Temptation to Drink as a Predictor of Drinking Outcomes Following Psychosocial Treatment for Alcohol Dependence
Article first published online: 18 OCT 2012
Copyright © 2012 by the Research Society on Alcoholism
Alcoholism: Clinical and Experimental Research
Volume 37, Issue 3, pages 529–537, March 2013
How to Cite
Witkiewitz, K. (2013), Temptation to Drink as a Predictor of Drinking Outcomes Following Psychosocial Treatment for Alcohol Dependence. Alcoholism: Clinical and Experimental Research, 37: 529–537. doi: 10.1111/j.1530-0277.2012.01950.x
- Issue published online: 28 FEB 2013
- Article first published online: 18 OCT 2012
- Manuscript Accepted: 27 JUL 2012
- Manuscript Received: 19 MAR 2012
- Drinking Temptation;
- Alcohol Use Disorder;
Alcohol craving, defined as the subjective experience of an urge or desire to use alcohol, has been identified in numerous settings as a significant predictor of alcohol use and alcohol relapse following treatment for alcohol use disorders. Yet, numerous limitations to the conceptualization and measurement of drinking temptation have led many researchers to question whether self-reported drinking temptation is a useful construct for evaluating treatments for alcohol use disorders.
Secondary analyses of data from Project MATCH, a multisite randomized clinical trial, were conducted to examine the association between a single-item measure of self-reported “temptation to drink” and drinking outcomes. The first goal was to determine whether temptation to drink changed during the course of treatment for alcohol dependence. The second goal was to assess the predictive validity of temptation to drink, assessed during the fourth session of treatment, as a predictor of past 30-day drinking rates and past 90-day drinking-related consequences at 1 and 3 years following treatment.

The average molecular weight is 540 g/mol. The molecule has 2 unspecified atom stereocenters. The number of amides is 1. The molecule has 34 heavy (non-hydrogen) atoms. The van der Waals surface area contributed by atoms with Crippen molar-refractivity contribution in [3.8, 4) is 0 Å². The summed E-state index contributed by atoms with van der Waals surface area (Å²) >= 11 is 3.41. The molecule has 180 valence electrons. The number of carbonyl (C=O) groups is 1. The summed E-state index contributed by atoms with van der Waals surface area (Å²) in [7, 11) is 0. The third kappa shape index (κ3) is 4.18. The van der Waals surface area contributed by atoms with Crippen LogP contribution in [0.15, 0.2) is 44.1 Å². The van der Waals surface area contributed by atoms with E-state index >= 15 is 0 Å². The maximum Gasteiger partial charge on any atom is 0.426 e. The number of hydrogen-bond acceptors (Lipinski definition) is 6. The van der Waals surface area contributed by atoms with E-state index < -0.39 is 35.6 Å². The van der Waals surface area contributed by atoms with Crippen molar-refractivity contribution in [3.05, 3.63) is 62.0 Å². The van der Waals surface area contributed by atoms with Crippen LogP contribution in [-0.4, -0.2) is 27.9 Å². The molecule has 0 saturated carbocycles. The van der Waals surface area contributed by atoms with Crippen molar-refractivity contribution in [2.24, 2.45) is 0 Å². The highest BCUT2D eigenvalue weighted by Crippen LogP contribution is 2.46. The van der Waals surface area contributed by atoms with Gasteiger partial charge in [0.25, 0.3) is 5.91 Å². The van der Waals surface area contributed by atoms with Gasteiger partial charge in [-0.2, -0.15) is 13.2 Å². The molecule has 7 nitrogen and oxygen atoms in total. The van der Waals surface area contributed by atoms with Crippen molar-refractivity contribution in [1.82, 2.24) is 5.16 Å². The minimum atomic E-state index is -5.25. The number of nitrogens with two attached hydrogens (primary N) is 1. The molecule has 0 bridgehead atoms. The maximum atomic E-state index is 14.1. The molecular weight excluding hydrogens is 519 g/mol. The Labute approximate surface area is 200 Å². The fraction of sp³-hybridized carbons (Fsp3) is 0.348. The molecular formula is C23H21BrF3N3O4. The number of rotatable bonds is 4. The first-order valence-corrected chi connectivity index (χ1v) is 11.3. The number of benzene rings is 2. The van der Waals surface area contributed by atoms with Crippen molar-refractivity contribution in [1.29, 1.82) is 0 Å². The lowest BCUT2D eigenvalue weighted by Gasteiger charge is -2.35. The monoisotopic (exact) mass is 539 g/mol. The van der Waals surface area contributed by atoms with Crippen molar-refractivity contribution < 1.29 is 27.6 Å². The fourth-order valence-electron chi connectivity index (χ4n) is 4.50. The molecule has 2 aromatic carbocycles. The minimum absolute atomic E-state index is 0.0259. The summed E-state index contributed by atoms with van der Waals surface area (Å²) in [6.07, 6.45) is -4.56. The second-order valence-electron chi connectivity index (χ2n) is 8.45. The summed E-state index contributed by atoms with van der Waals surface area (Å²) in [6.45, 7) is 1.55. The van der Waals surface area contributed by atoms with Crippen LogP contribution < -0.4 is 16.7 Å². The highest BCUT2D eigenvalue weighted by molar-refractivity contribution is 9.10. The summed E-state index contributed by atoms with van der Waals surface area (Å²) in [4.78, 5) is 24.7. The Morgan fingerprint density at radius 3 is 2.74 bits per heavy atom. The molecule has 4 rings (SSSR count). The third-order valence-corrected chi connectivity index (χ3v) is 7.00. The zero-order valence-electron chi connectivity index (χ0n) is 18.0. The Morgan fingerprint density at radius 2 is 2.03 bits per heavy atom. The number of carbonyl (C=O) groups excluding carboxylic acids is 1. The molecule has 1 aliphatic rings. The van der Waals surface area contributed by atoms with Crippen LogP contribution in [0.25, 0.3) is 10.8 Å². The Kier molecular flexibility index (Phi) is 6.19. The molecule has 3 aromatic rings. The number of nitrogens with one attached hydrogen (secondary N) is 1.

The temptation to drink decreased significantly during treatment, and self-reported temptation to drink during the fourth session of treatment was significantly associated with numerous drinking outcomes (including quantity, frequency, and consequences) at 1 year posttreatment (R2 = 0.04 to 0.11) and number of drinks per drinking day at 3 years following treatment (R2 = 0.02). A dichotomous measure of temptation to drink (not at all tempted vs. all other levels of temptation) had greater sensitivity as a predictor of drinking outcomes at 1 and 3 years posttreatment than alternative drinking measures (e.g., any drinking, any heavy drinking days) assessed during treatment.
A single-item measure of temptation to drink was a reasonable predictor of short- and long-term drinking outcomes following treatment and comparable to commonly used measures of drinking outcomes for alcohol clinical trials.